Citigroup chief highlights Irish hub amid Brexit contingency plans
Bank previously denied reports it could move 900 jobs to Dublin after UK exits EU
Citigroup is “European-based in Ireland”, its chief executive, Michael Corbat, told analysts. Photograph: Alan Betson
“We continue to plan contingencies,” Mr Corbat said on a call with analysts on Wednesday.
“We have got a lot of flexibility in terms of our structure. Our bank is European-based in Ireland. We have got people in 20 or 22 of the EU countries. So that flexibility’s there and we don’t see a disruption.”
The US banking giant, which currently employs about 2,500 people in Dublin, moved in November to deny reports that it planned to move as many as 900 jobs to Dublin from the UK under its Brexit battle plan. The group held a board meeting in Dublin in late October, with Mr Corbat also using the visit to meet Taoiseach Enda Kenny.
Meanwhile, Barclays could also be looking at reassigning its Frankfurt branch to its Irish subsidiary rather than moving out of London after Brexit, the bank’s chief executive said.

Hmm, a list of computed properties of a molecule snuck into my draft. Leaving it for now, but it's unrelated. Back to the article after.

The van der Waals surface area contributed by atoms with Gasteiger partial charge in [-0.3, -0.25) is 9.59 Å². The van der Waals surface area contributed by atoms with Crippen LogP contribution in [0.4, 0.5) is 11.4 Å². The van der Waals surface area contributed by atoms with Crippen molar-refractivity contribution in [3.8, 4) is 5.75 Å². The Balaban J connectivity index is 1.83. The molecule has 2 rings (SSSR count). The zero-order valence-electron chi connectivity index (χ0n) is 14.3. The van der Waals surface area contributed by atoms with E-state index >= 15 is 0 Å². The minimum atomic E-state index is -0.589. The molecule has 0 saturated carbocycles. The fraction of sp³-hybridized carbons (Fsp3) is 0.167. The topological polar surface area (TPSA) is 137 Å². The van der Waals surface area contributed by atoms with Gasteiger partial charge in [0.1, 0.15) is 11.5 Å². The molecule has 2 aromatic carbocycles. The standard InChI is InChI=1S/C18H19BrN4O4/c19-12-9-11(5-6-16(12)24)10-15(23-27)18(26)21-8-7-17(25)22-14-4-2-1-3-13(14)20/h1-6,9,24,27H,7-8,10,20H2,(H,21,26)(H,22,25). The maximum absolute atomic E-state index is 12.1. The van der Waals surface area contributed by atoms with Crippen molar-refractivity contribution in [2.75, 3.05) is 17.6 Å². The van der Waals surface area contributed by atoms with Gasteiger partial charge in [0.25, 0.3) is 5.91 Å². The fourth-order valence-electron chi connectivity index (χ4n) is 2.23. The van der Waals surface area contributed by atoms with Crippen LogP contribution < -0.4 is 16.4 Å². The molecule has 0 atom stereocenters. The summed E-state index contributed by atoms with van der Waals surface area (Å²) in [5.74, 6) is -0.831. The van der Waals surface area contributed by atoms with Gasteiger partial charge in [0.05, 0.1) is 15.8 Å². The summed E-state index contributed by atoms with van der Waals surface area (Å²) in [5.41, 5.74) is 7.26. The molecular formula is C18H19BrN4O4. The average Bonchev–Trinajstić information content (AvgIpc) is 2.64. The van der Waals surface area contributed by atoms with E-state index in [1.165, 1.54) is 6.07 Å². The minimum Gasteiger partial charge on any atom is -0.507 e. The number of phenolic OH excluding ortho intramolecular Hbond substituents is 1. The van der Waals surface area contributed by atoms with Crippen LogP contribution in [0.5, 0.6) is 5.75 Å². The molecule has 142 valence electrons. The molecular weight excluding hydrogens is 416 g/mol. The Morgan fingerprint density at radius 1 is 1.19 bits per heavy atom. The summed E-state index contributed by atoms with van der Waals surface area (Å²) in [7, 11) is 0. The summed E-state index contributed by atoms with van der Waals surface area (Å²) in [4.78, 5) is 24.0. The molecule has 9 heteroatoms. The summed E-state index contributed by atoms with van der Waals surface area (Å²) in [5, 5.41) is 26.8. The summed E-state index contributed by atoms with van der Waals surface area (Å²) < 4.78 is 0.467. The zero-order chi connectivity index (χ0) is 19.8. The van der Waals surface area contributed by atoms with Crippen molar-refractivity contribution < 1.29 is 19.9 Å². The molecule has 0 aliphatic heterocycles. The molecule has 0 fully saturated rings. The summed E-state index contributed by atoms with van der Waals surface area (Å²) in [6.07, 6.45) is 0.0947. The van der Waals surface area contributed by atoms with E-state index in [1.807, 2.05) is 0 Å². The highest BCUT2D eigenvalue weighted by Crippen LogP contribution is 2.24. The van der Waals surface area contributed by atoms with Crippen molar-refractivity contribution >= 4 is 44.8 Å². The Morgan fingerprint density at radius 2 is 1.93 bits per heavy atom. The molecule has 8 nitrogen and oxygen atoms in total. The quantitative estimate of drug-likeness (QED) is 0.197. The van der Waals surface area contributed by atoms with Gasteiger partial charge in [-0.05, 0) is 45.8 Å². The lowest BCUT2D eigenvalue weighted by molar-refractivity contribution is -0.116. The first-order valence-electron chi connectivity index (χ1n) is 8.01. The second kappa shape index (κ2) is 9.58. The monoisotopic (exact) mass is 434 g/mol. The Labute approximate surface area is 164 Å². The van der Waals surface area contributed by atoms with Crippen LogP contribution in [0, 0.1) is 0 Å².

Speaking at the World Economic Forum annual meeting in Davos, Jes Staley said banks will need clarity about the transition period for Brexit.
“A two-year cliff is not helpful for anybody,” Mr Staley said .
“You can’t function with financial contracts that go beyond two years if there is that cliff,” he added, so “talking about transitions and phase-ins will be important”.
While the Citigroup board meeting in Dublin had been planned months before the Brexit referendum in June, it occurred against the backdrop of a swathe of UK financial firms and overseas banks based in London assessing their options in the wake of the vote.
Citigroup merged its two main European banking divisions – in the Republic and the UK – at the start of last year under the roof of Citibank Europe Plc in Dublin, bringing the combined business under the direct oversight of the European Central Bank’s supervision division for the first time.
Mr Corbat told analysts on the call on Wednesday that he had listened to UK prime minister Theresa May’s Brexit speech on Tuesday.
“I think she very clearly laid out in terms of the stance that, in essence, around immigration and around law and governance, in essence [is] – my words – a hard exit, but very open, and . . . wanting to engage around what the right trade policy is going forward,” he said.